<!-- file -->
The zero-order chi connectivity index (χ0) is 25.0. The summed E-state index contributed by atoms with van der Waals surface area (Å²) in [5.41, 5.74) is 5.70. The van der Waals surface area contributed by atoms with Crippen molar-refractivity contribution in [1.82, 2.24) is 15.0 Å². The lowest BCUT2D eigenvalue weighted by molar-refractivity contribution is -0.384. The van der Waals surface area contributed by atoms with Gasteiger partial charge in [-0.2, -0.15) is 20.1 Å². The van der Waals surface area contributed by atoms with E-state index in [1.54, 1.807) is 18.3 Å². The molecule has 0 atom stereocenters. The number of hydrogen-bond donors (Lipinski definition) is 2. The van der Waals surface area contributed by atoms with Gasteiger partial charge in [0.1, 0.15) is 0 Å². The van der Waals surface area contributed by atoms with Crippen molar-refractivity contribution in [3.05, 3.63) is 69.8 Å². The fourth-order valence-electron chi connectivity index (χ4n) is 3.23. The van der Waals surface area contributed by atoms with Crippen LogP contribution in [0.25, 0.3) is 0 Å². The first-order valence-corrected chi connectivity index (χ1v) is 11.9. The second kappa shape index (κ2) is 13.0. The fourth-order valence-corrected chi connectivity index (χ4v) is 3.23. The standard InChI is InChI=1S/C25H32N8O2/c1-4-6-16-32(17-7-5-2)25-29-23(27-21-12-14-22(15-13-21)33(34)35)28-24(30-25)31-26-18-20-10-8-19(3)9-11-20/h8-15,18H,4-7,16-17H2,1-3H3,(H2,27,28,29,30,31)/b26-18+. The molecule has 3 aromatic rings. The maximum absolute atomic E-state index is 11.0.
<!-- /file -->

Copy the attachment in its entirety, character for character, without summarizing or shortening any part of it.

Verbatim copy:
The zero-order chi connectivity index (χ0) is 25.0. The summed E-state index contributed by atoms with van der Waals surface area (Å²) in [5.41, 5.74) is 5.70. The van der Waals surface area contributed by atoms with Crippen molar-refractivity contribution in [1.82, 2.24) is 15.0 Å². The lowest BCUT2D eigenvalue weighted by molar-refractivity contribution is -0.384. The van der Waals surface area contributed by atoms with Gasteiger partial charge in [-0.2, -0.15) is 20.1 Å². The van der Waals surface area contributed by atoms with E-state index in [1.54, 1.807) is 18.3 Å². The molecule has 0 atom stereocenters. The number of hydrogen-bond donors (Lipinski definition) is 2. The van der Waals surface area contributed by atoms with Gasteiger partial charge in [0.1, 0.15) is 0 Å². The van der Waals surface area contributed by atoms with Crippen molar-refractivity contribution in [3.05, 3.63) is 69.8 Å². The fourth-order valence-electron chi connectivity index (χ4n) is 3.23. The van der Waals surface area contributed by atoms with Crippen LogP contribution in [0.25, 0.3) is 0 Å². The first-order valence-corrected chi connectivity index (χ1v) is 11.9. The second kappa shape index (κ2) is 13.0. The fourth-order valence-corrected chi connectivity index (χ4v) is 3.23. The standard InChI is InChI=1S/C25H32N8O2/c1-4-6-16-32(17-7-5-2)25-29-23(27-21-12-14-22(15-13-21)33(34)35)28-24(30-25)31-26-18-20-10-8-19(3)9-11-20/h8-15,18H,4-7,16-17H2,1-3H3,(H2,27,28,29,30,31)/b26-18+. The molecule has 3 aromatic rings. The maximum absolute atomic E-state index is 11.0.